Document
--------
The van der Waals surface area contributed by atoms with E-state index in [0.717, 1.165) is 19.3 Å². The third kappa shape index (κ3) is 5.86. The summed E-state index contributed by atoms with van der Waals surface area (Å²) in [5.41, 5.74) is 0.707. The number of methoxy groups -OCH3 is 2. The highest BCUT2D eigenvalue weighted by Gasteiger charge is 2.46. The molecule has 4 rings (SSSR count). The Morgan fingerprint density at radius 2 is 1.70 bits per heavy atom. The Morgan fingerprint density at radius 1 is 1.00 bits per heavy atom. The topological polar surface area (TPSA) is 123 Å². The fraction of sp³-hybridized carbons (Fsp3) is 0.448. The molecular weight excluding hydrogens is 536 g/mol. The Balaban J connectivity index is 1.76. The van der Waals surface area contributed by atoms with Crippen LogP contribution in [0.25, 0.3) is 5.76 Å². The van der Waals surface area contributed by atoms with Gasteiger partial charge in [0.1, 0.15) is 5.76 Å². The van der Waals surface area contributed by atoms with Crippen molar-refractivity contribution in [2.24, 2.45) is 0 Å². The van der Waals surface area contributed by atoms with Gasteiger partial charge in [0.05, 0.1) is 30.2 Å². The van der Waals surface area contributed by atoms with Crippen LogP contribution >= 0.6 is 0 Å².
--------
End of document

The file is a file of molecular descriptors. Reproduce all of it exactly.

The van der Waals surface area contributed by atoms with E-state index in [0.717, 1.165) is 19.3 Å². The third kappa shape index (κ3) is 5.86. The summed E-state index contributed by atoms with van der Waals surface area (Å²) in [5.41, 5.74) is 0.707. The number of methoxy groups -OCH3 is 2. The highest BCUT2D eigenvalue weighted by Gasteiger charge is 2.46. The molecule has 4 rings (SSSR count). The Morgan fingerprint density at radius 2 is 1.70 bits per heavy atom. The Morgan fingerprint density at radius 1 is 1.00 bits per heavy atom. The topological polar surface area (TPSA) is 123 Å². The fraction of sp³-hybridized carbons (Fsp3) is 0.448. The molecular weight excluding hydrogens is 536 g/mol. The Balaban J connectivity index is 1.76. The van der Waals surface area contributed by atoms with Crippen LogP contribution in [0.25, 0.3) is 5.76 Å². The van der Waals surface area contributed by atoms with Gasteiger partial charge in [0.1, 0.15) is 5.76 Å². The van der Waals surface area contributed by atoms with Crippen molar-refractivity contribution in [2.24, 2.45) is 0 Å². The van der Waals surface area contributed by atoms with Gasteiger partial charge in [0.05, 0.1) is 30.2 Å². The van der Waals surface area contributed by atoms with Crippen LogP contribution >= 0.6 is 0 Å².